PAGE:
Scientist of the Day - Julius Berkowski
On July 28, 1851, there was a total eclipse of the sun visible in Europe. This was the first eclipse for which a massive observational effort was mounted, especially in England. Many questions had arisen since previous eclipses. An astronomer named Francis Bailly had observed tiny beads just at the moment of totality (now called “Baily’s beads”) – were these real? Others had observed prominences at totality – were these prominences on the moon or on the sun? One thing the English did not try to do was photograph the eclipse. Photography had been invented in 1839 by Louis Daguerre and Henry Fox Talbot, but the only available processes were the daguerreotype and the talbotype, and both required specialized equipment and long exposures. A daguerreotype of the moon had been taken and was being exhibited at the Great Exhibition of 1851, which greatly impressed astronomers, but no one thought you could do that with a solar eclipse.
So it was left to a nearly unknown photographer named Johann Julius Berkowski at the Royal Observatory in Königsberg in Prussia (now Kaliningrad in Russia) to make the attempt. With an 84 second exposure, using a small refractor, he captured a single daguerreotype that is the first successful photographic image of a total solar eclipse. Daguerreotypes cannot be printed, but the observatory director had an engraving made in 1854. Berkowski made 3 copies (by taking daguerreotypes of his original daguerreotype), and at least one of these 2nd-generaton daguerreotypes survives, at the Friedrich Schiller University in Jena (first image here). Also, photographic copies of the original were made in 1891, before the original disappeared.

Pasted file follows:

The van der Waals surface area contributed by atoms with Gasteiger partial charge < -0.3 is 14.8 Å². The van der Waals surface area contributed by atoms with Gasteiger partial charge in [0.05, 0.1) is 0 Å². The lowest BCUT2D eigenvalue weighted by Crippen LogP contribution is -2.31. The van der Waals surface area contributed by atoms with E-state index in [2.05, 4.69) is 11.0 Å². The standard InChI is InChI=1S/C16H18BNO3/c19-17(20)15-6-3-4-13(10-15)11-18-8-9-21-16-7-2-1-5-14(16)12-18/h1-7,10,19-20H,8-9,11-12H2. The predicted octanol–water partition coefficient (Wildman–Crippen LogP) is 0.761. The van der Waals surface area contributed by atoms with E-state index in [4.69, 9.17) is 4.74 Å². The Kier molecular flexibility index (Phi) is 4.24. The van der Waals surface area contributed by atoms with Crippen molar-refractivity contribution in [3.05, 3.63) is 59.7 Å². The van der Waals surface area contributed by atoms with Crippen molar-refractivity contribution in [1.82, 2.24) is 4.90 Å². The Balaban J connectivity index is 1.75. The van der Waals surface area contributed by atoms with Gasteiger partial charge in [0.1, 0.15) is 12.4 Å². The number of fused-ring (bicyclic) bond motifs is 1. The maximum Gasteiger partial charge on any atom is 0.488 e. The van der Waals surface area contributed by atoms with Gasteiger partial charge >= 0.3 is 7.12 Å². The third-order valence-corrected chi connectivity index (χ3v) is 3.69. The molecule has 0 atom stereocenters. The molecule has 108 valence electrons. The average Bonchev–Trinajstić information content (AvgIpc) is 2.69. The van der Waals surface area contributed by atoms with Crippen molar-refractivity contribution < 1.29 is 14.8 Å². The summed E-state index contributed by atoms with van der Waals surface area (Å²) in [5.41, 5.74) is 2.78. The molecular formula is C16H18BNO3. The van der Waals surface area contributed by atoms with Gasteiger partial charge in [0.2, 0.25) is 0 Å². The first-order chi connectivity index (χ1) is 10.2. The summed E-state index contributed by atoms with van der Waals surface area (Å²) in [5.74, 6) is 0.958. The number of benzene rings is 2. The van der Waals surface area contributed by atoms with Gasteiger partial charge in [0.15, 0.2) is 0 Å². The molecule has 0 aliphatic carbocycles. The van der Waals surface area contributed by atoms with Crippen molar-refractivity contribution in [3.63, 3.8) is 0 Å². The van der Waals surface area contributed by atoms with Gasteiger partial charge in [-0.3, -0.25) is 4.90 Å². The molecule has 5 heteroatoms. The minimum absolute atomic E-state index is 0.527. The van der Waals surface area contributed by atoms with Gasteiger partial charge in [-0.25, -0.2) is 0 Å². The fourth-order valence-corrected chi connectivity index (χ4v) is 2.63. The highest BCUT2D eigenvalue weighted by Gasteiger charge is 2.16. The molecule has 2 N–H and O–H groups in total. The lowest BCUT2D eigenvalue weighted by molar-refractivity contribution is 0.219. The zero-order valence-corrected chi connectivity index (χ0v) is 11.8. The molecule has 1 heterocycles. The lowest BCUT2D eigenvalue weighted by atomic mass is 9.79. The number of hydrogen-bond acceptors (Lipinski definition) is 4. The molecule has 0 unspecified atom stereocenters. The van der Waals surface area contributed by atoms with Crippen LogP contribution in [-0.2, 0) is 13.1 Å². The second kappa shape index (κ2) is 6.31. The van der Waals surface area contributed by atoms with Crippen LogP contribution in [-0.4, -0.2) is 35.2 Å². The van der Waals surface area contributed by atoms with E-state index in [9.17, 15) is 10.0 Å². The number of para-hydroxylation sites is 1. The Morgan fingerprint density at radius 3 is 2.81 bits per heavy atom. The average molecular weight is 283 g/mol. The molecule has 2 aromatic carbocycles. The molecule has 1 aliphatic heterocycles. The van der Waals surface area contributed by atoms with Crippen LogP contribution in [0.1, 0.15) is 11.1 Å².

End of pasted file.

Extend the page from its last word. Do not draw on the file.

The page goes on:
The moon in the original daguerreotype was tiny - less than 8 mm across. The 2nd-generation image (the one at Jena) is just a little larger, but the entire print is only about 2 x 2.3 inches. Still, for all its lack of detail, Berkowski's 1851 image showed the potential for photography in astronomy, and for the next eclipse of July 18, 1860, everyone had cameras, using a new kind of photographic method known as the wet collodion process, which did create reproducible images. Solar astronomy would never be the same, thanks to the man so nearly anonymous that until very recently, we didn’t even know his full name.
Wikipedia has an article on the July 28, 1851 eclipse, and the image there (second image here) is not the original daguerreotype or the Jena 2nd-generation copy. Whether it is the 1854 engraving or one of the photographic copies of 1891 is not clear. The full name of Berkowski first came to light in a German article posted as a PDF in 2013, but not, apparently, peer-reviewed or published in an academic journal. However, the authors have written and published earlier articles on the Berkowski daguerreotype that are authoritative, so we assume this new information is reliable.
Dr. William B. Ashworth, Jr., Consultant for the History of Science, Linda Hall Library and Associate Professor emeritus, Department of History, University of Missouri-Kansas City. Comments or corrections are welcome; please direct to firstname.lastname@example.org.